Here’s a letter to the Wall Street Journal:
In “Enemies of the Economic Enlightenment ,” Phil Gramm and Michael Solon offer substantive reasons to fear Elizabeth Warren’s proposal to quasi-socialize corporate governance. In response, Barrett Maners labels Messrs. Gramm’s and Solon’s argument “dogmatic and antidemocratic” (Letters , April 24). But he offers not a single substantive reason in support of Sen. Warren’s scheme. The closest Mr. Maners comes to offering substance is his assertion that “The externalities created by the pursuit of corporate self-interest and profit above all else can no longer be hidden.”
Yet what are these alleged externalities? If they are so vivid, surely Mr. Maners could have given as an example at least one.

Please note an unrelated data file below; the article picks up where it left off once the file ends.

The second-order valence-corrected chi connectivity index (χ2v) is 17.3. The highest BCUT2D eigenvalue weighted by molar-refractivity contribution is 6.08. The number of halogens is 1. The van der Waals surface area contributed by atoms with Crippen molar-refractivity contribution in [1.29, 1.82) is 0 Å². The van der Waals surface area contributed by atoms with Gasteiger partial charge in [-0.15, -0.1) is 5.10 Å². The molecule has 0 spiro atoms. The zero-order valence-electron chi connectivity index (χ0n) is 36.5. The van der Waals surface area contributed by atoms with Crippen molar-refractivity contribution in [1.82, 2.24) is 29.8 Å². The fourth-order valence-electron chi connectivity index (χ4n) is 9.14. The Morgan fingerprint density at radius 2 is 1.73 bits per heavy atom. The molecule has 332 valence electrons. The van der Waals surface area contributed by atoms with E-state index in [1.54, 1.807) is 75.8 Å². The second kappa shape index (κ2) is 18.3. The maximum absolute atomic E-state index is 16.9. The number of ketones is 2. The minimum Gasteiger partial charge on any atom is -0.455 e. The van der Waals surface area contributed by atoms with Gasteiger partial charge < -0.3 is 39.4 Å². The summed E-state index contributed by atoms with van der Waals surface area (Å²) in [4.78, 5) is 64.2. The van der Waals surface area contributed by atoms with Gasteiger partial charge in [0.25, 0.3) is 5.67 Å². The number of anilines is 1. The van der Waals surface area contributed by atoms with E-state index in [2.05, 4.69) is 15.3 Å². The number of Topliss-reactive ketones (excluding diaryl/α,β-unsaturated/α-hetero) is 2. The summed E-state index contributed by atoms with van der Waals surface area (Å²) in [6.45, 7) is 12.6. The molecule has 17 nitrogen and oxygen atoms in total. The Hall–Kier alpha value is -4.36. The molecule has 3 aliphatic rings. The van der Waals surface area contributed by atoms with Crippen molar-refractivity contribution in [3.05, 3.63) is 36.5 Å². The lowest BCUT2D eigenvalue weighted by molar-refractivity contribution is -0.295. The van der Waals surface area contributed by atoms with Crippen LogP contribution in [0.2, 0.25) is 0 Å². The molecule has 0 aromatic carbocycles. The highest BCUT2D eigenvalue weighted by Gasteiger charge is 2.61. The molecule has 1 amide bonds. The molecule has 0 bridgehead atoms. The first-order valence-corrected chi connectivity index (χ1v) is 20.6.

I don’t deny that effects commonly called “externalities” exist. Ironically, though, such effects would be far more prevalent and worse if corporate governance were bent to Sen. Warren’s will. By giving workers and other non-owners of corporate assets decision-making power over those assets, Sen. Warren’s plan would unleash the most classic of externalities, namely, the power to reap personal benefits by controlling the use of an asset while avoiding most, if not all, of the attendant costs of that use.
Donald J. Boudreaux
Professor of Economics
Martha and Nelson Getchell Chair for the Study of Free Market Capitalism at the Mercatus Center
George Mason University
Fairfax, VA 22030